Thursday, February 15, 2007

3GSM 2007 Mobile TV Highlights

As expected, 3GSM 2007 was packed with Mobile TV demonstrations everywhere - including handsets, chipsets, network infrastructure, enabling technologies and content.

On the handset side, the show's major announcement was probably the Nokia N77 DVB-H handset. As rumored just before the show, this is a mid-range handset, which is targeted at initial DVB-H deployments in Vietnam, Italy and Finland. I took a look at the video quality, and it was quite good at 15 frames per second. However, every minute or two there was an occasional error in the stream (picture freezes or breaks into blocks). The demonstrator at the N77 stand in the Nokia booth claimed that this was due to the "crowded network at the show", which seems highly unlikely since DVB-H is a broadcast network... The channel switching time was also quite long, at 4-6 seconds. The long switching time was also apparent in other DVB-H demos at the show, and I also noticed this issue in CES demos last month, which leads to the conclusion that this is probably an inherent issue with current DVB-H implementations. The Nokia representative told me that the handset will cost 370 Euros without subsidies, and has a 5 hour TV viewing time, and 7.5 days standby time.

Another DVB-H handset was demonstrated by Sagem. Sagem is not a top-tier mobile handset vendor, but their myMobileTV handset is very nicely designed, and features an innovative auto-rotate feature which rotates and expands the image based on the direction in which the device is being held, using an acceleration sensor. In this demo I also witnessed the long channel switching time, and the occasional frame error every 1-2 minutes. The Sagem demonstrator came up with another original excuse for this, claiming that it was due to a low battery on the device (although the device was connected to a power supply and charging...). Another interesting handset demonstrated at the show was the Samsung SGH-F510, a slim DVB-H phone which blends well with the company's "thin is in" design.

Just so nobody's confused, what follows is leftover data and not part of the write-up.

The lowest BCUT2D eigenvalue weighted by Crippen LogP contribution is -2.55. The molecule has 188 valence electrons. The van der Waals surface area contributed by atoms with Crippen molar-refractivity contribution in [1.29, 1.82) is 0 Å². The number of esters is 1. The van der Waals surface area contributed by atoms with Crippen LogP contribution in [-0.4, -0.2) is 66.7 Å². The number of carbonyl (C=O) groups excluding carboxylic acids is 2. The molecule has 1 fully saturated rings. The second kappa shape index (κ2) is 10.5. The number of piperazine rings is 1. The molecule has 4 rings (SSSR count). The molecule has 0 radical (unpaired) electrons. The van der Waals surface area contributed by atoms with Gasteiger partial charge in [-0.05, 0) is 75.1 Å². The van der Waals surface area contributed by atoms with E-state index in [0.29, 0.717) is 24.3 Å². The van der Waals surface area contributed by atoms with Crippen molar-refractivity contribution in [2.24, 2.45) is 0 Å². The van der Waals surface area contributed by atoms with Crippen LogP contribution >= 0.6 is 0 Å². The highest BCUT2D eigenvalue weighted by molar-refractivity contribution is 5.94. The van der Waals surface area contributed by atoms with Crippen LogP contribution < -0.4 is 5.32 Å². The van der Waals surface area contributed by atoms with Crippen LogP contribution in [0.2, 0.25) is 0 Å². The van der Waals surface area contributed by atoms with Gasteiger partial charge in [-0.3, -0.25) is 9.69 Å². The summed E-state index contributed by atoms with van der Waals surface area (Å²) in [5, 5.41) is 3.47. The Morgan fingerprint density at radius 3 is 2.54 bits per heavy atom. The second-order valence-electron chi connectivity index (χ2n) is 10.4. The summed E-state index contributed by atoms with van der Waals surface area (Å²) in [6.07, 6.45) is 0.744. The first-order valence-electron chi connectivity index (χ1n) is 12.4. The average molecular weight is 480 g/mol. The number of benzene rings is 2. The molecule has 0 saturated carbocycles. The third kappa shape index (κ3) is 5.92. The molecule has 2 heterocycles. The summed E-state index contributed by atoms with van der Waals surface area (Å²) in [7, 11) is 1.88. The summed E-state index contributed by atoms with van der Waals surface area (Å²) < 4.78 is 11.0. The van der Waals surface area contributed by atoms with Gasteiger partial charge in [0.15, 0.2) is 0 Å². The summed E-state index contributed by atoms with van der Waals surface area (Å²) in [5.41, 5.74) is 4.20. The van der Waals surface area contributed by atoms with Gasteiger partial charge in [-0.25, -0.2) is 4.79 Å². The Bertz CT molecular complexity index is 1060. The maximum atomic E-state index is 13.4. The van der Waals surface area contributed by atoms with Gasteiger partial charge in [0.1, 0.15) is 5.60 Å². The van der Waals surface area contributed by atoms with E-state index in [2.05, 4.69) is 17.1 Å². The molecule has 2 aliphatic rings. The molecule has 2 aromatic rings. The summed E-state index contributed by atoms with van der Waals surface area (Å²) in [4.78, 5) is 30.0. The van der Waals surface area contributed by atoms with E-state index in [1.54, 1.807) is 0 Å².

Qualcomm showed the MediaFLO handsets which will launch with Verizon's service at the end of this quarter, the Samsung SCH-U620 and the LG VX9400. Qualcomm also showed a prototype handset of its own design, which is used mainly for testing the service. Judging by the video quality, it seems that MediaFLO currently has the edge: Frame rate is about 20-25 frames per second, and channel switching time is 2 seconds. MediaFLO also had a larger variety of channels at the show: 20 TV channels vs. only 9 channels which were available on the SIDSA DVB-H demo network at the show.

Other vendors were showing unicast live TV over cellular networks, circuit-switched streaming (using 3G video telephony for content delivery), and TV interactivity solutions. Compared to last year's show, 3GSM 2007 demonstrated the maturity of mobile TV technology and the range of available handsets, driven by commercially deployed services. However, subscriber numbers for paid mobile broadcast TV services in Europe remain low, both for DVB-H and for DAB-IP, so the question of return on investment still remains.


Julian said...

The Nokia guy/gal was right, the network is indeed loaded with tons of WIFI hotspots and other vendors showcasing RF equipment causing a lot of RF interference. DVB-H is indeed broadcast but given a lot of interefence the reciever will have a hard time to sync on the frequency (across MUXes), then on the time slices, then to decode badly corrupted packets. Add all this together you get a long time switching channels and occasionaly crappy video.

Amitabh said...

The scenario will change with the TV streaming becoming avalable over WiMAX networks. The WiFi hot spots have a lot of limitations in being to stream video for multiple users.

Amitabh Kumar
Mobile TV